THE Philippines should leverage on its chairmanship of the Association of Southeast Asian Nations (Asean) this year to put on the spotlight Southeast Asia’s most pressing political and security challenges, including territorial disputes involving multiple parties, think tank Stratbase-Albert del Rosario Institute (ADRi) said on Thursday.
“No stranger to the difficulties in the South China Sea, the Philippines is seeing new evolutions to its trials: first, in the form of Chinese vessels loitering in Benham Rise and, second, in the prospect of Chinese construction on Scarborough (Panatag) Shoal. In light of these events, the Philippines must continue to take pains to uphold its sovereign rights and defend its national interests against unlawful or unilateral action,” Stratbase ADRi President Dindo Manhit said.
Albert del Rosario was the secretary of Foreign Affairs in the previous administration. He led the Philippine government in filing a case against China before a United Nations-backed arbitration tribunal, which ruled in favor of the Philippines in July 2016.
Nine months after the Philippines’s success at The Hague-based tribunal, the government has taken on the task of working with fellow Asean claimants to finalize a framework for the long-awaited Code of Conduct for the South China Sea.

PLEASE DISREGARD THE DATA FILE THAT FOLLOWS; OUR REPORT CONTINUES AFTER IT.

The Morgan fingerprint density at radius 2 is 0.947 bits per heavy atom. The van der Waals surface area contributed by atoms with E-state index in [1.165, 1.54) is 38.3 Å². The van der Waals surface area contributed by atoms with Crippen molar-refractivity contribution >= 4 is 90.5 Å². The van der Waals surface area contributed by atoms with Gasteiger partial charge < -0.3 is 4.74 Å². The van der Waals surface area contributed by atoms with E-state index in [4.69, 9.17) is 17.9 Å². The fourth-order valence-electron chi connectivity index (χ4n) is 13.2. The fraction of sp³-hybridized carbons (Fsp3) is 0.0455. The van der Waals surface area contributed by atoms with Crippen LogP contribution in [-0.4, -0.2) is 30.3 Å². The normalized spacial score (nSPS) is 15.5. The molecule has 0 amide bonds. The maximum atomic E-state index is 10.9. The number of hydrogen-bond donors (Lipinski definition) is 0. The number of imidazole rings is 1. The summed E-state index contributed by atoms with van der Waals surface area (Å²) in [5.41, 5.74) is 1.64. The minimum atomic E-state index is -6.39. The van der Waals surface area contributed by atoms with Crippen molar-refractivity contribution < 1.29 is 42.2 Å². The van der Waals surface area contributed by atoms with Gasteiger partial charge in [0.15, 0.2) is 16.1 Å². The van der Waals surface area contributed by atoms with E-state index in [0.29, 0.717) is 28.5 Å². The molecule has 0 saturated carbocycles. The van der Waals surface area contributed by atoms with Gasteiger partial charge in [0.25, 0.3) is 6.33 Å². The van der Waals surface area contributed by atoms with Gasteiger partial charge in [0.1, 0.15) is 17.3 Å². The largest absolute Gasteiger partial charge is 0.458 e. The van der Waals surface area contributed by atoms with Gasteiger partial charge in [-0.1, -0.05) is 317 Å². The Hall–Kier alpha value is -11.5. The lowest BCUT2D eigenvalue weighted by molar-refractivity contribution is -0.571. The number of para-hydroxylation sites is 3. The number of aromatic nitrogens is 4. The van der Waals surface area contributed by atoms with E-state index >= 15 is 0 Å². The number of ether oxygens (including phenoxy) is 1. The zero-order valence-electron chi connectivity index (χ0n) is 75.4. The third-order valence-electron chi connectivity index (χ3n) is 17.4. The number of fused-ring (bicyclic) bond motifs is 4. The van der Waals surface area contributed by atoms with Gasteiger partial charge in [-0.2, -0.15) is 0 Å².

“Thus far, however, the administration has not taken the opportunity to reaffirm the award nor address its significance to the region and the rules-based order that Southeast Asia has benefited from,” Manhit added.
But DFA Spokesman Robe Bolivar said there was confidence and a strong level of commitment among Asean member-countries and China to come up with a framework, especially under the chairmanship of the Philippines.
“There were two meetings already and we hope to finish the framework mid-2017,” Bolivar said.
Starting Wednesday next week for four days, the 10 leaders of Asean countries will gather in Manila.
China has shown interest in crafting the framework covering conduct in the South China Sea and has invited Asean members to a meeting in the mainland soon after the Manila summit.
The framework is expected to pave the way for a binding Code of Conduct where China will be prevented from militarizing disputed waters.